Newly added support for Tethered Capture in Lightroom 5.3
Canon EOS Rebel T4i / EOS 650D / EOS Kiss X6i
New Camera Support in Lightroom 5.3
Canon EOS M2
Canon PowerShot S120
Nikon 1 AW1
Nikon Coolpix P7800
Nokia Lumia 1020
Olympus OM-D E-M1
Olympus STYLUS 1
Phase One IQ260
Phase One IQ280
Sony A7 (ILCE-7)
Sony A7R (ILCE-7R)
New Lens Profile Support in Lightroom 5.3
Apple iPhone 5s
Canon EF-M 11-22mm f/4-5.6 IS STM
Canon EF-S 55-250mm f/4-5.6 IS STM
TAMRON SP 150-600mm F/5-6.3 Di VC USD A011E
Phantom Vision FC200
Nikon 1 NIKKOR AW 11-27.5mm f/3.5-5.6
Nikon 1 NIKKOR AW 10mm f/2.8
Nikon AF-S NIKKOR 58mm f/1.4G
Nikon AF-S DX NIKKOR 18-140mm f/3.5-5.6G ED VR
Sigma 18-35mm F1.8 DC HSM A013
Sony 16-35mm F2.8 ZA SSM
Sony 24-70mm F2.8 ZA SSM
Sony 70-200mm F2.8 G SSM II
Sony E 16-70mm F4 ZA OSS
Sony E PZ 18-105mm F4 G OSS
Sony E 20mm F2.8
Sony FE 28-70mm F3.5-5.6 OSS
Sony FE 35mm F2.8 ZA
Sony FE 55mm F1.8 ZA
Bugs Corrected in Lightroom 5.3
Issues when upgrading catalog from previous versions of Lightroom.
Incorrect photos are displayed after switching away from a Publish Collection.
Catalog optimization did not finish, and was not optimizing the catalog
Feather of clone spots is set to 0 after upgrading catalog to Lightroom 5.
Auto White Balance settings are not saved to Snapshots.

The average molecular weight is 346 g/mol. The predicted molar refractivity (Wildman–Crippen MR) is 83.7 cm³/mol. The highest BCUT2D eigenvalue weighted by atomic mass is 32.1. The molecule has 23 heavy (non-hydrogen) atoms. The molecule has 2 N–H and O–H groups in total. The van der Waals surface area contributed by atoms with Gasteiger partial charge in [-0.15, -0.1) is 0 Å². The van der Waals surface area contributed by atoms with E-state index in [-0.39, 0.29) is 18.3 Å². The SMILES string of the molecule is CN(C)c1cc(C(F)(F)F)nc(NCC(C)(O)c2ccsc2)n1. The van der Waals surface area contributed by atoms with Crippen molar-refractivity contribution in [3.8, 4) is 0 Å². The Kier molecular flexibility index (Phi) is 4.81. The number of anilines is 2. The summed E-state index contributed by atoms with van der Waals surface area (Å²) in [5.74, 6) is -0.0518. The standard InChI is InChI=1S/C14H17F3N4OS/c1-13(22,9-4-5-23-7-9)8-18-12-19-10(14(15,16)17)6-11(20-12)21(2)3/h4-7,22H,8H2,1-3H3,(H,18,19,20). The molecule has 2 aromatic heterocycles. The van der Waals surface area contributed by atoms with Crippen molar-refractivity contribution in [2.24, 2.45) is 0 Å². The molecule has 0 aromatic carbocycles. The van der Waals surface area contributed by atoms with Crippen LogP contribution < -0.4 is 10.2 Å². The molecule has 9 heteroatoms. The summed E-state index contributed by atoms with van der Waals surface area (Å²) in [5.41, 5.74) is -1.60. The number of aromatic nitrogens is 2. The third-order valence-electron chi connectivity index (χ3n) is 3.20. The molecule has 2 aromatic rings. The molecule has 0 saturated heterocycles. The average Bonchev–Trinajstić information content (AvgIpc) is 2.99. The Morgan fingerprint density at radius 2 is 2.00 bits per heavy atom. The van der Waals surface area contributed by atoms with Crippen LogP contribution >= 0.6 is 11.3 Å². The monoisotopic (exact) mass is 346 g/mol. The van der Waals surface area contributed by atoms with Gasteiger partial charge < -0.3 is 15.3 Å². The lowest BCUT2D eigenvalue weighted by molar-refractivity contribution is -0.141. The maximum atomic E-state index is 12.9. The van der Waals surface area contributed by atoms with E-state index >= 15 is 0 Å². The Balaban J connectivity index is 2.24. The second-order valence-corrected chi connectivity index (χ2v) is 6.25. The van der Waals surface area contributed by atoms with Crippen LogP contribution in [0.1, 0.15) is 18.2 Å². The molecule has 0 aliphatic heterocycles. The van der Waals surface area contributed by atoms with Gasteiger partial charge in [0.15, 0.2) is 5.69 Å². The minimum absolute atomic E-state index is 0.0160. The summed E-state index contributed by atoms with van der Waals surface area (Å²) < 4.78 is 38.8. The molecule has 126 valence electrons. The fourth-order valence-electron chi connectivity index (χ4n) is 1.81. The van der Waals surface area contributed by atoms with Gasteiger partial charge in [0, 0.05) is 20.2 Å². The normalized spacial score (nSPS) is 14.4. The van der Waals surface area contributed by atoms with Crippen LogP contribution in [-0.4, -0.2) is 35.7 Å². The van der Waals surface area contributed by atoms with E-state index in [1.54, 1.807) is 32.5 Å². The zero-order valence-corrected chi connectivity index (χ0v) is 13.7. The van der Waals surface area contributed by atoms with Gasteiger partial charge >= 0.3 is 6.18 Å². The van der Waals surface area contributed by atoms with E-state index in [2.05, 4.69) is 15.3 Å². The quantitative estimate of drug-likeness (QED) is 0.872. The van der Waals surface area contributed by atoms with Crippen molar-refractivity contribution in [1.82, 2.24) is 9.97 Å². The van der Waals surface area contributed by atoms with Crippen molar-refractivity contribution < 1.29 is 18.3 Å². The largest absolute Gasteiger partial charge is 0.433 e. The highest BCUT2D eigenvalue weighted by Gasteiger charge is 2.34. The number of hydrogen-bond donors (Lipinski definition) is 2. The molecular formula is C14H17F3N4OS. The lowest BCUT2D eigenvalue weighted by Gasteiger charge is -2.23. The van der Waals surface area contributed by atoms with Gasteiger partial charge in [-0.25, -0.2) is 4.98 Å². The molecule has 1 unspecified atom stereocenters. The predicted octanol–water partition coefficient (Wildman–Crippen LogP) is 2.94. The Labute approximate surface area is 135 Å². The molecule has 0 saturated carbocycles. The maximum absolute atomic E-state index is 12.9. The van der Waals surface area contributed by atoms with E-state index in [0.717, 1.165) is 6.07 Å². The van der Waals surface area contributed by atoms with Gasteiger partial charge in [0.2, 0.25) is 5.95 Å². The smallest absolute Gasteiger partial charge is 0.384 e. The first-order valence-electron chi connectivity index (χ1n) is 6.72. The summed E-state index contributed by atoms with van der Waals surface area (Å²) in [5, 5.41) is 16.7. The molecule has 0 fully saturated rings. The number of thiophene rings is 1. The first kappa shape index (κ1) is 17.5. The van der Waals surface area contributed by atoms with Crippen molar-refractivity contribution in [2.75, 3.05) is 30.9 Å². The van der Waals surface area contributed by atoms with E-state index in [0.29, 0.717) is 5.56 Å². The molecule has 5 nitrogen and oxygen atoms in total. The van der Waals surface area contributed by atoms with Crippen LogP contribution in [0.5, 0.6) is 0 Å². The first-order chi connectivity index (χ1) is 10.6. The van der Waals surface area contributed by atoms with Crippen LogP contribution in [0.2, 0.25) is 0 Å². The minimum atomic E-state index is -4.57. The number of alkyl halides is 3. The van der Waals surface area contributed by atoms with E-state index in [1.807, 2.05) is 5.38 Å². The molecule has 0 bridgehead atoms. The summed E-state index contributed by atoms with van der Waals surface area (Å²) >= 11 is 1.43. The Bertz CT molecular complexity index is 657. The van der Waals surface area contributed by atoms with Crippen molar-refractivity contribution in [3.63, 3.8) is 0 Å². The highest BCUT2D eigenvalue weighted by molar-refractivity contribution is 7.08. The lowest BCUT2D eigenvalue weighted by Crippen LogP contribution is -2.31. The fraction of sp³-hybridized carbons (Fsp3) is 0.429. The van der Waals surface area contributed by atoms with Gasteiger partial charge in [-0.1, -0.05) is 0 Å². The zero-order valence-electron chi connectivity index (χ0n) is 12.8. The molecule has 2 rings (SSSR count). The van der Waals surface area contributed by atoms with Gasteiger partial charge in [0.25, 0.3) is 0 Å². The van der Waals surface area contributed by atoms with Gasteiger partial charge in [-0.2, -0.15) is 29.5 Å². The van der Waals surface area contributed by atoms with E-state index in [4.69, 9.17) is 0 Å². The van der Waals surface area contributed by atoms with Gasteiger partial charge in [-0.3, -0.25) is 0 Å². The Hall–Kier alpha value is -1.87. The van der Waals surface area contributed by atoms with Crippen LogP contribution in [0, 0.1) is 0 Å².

Sony 18-55mm lens is detected as the Hasselblad 18-55mm lens for lens correction.
Increased Update Spot Removal history steps when in Before and After view.
Slideshows start playing automatically even when the Manual Slideshow option is enabled.
On certain images, red eye removal behaved incorrectly
Incorrect White Balance settings applied when synching Auto WB from source to targets
Video playback stops when dragging on the scrubber.
Errors when publishing photos to Flickr through the Publish Service.
Option + drag on Edit Pin behavior is functioning incorrectly.
Black border appears around the exported slideshow video.
Catalog containing images processed with PV2003 were adding a post-crop vignette when catalog upgraded to Lightroom 5.
Pressing the “Reset” button while holding down the Shift key caused Lightroom to exit abruptly.
Output Sharpening and Noise Reduction were not applied to exported images that were resized to less than 1/3 of the original image size.